When I was a child my mother took me to picket the City Club of Portland whose membership was not then open to women. And as a girl I saw that the efforts made by my mother and her friends were not wasted. The City Club began admitting women in the early 70's. Protest and assembly was a regular feature of my childhood as the daughter of two politically active, passionate people.
Sadly, in an age where corporations are people endowed with greater rights and freedoms than the people who granted them existence, protest seems so much more dangerous. I admire people taking action. I hope we can enter into a new era where the interests of the human person are considered of value, precious just as those our government so desperately courts and fawns over for the corporate "persons" currently calling the shots.
I retweeted ReformedBroker -Downtown Josh Brown's comment:
"But they paid back TARP!" Great, where's everyone else's interest-free, second chance loan? Where's everyone else's debt forgiveness?
Good question. And what further indignity will it take to make the majority wake up and ask the same question? What moves Americans these days? I shudder.
Also, I run into this picture all the time:
I think I've mentioned my personal political heartbreak. This picture, every time I see this picture, I remember why I voted for Hillary. I am no longer naive enough to imagine that this photograph proves she is a more compassionate person than our president, nor do I suffer from any illusion that her scruples would have prevented her from executing Bin Laden as he has done. But I do believe she has maturity and the strength of character to value substance over style. I can't help but question the sitting president on this. She was so much less invested in branding, pop art portraits, and taglines. The change we all wanted to believe in sounded so good. It was like believing in the tooth fairy and Santa. And sweet children that we are, we tried to keep up a good front after someone spilled the beans. Ain't no tooth fairy. Santa is yo mama.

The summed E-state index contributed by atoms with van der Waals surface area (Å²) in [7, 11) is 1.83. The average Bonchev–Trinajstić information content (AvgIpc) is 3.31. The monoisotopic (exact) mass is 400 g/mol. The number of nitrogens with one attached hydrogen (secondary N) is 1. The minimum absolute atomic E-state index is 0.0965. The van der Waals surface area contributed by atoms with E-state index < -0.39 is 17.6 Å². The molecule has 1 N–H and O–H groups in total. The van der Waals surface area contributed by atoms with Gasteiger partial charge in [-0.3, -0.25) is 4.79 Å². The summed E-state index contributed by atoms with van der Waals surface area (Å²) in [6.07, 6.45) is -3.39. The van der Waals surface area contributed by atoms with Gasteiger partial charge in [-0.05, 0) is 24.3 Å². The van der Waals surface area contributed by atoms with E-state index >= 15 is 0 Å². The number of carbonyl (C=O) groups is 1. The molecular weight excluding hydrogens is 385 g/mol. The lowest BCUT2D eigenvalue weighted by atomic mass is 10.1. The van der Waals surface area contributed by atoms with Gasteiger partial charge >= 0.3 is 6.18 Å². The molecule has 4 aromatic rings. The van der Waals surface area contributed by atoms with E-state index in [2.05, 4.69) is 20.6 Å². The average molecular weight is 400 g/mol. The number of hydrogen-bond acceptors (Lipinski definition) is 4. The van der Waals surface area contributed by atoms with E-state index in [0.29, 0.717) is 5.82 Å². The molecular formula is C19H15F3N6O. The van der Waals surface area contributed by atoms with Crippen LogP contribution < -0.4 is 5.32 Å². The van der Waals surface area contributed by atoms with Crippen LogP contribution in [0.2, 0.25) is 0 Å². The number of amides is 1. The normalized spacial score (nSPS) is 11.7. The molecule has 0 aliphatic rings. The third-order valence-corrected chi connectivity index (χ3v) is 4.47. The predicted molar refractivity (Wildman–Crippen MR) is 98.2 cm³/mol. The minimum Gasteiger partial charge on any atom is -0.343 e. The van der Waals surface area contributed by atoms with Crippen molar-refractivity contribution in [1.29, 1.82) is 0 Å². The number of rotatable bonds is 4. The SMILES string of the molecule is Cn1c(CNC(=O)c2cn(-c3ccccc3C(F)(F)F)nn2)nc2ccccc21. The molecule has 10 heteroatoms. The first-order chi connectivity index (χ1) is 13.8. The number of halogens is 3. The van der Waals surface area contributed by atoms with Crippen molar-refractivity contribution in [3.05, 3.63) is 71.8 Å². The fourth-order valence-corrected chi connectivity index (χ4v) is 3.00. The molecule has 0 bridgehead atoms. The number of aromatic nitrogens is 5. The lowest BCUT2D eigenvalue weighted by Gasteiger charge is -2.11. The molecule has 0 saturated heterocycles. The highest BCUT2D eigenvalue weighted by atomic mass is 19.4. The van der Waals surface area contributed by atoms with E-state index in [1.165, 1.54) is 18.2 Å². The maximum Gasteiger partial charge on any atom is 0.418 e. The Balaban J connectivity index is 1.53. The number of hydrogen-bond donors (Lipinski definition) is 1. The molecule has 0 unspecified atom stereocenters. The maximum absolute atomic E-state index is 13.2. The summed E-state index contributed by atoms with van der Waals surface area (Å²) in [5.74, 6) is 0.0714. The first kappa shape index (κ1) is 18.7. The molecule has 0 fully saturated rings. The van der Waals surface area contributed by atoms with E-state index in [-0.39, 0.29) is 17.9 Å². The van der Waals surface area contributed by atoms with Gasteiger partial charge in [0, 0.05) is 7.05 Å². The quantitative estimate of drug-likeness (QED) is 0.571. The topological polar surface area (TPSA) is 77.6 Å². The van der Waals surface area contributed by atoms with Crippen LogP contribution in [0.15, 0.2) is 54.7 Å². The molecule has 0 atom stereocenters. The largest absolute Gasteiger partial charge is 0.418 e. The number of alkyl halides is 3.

I just float around in dread of the 2012 election cycle. Devastated that Supercilious Slutlicious Sarah chose not to run. If anyone could unify my people, it is the Thrilla from Wasilla. We'd all be heading for borders north and south and the truth that our culture is bleeding out would be a global statement of fact.
Despite a lifetime of interest, I try desperately to let go of any illusion of a participatory democracy and find a new outlet for my poor, weak mind when it turns it's focus to humanity.
I think for mental health purposes the scope of my activism will grow smaller - so tiny in fact that it will be invisible. For now. I promise if we are in the same place you will feel it.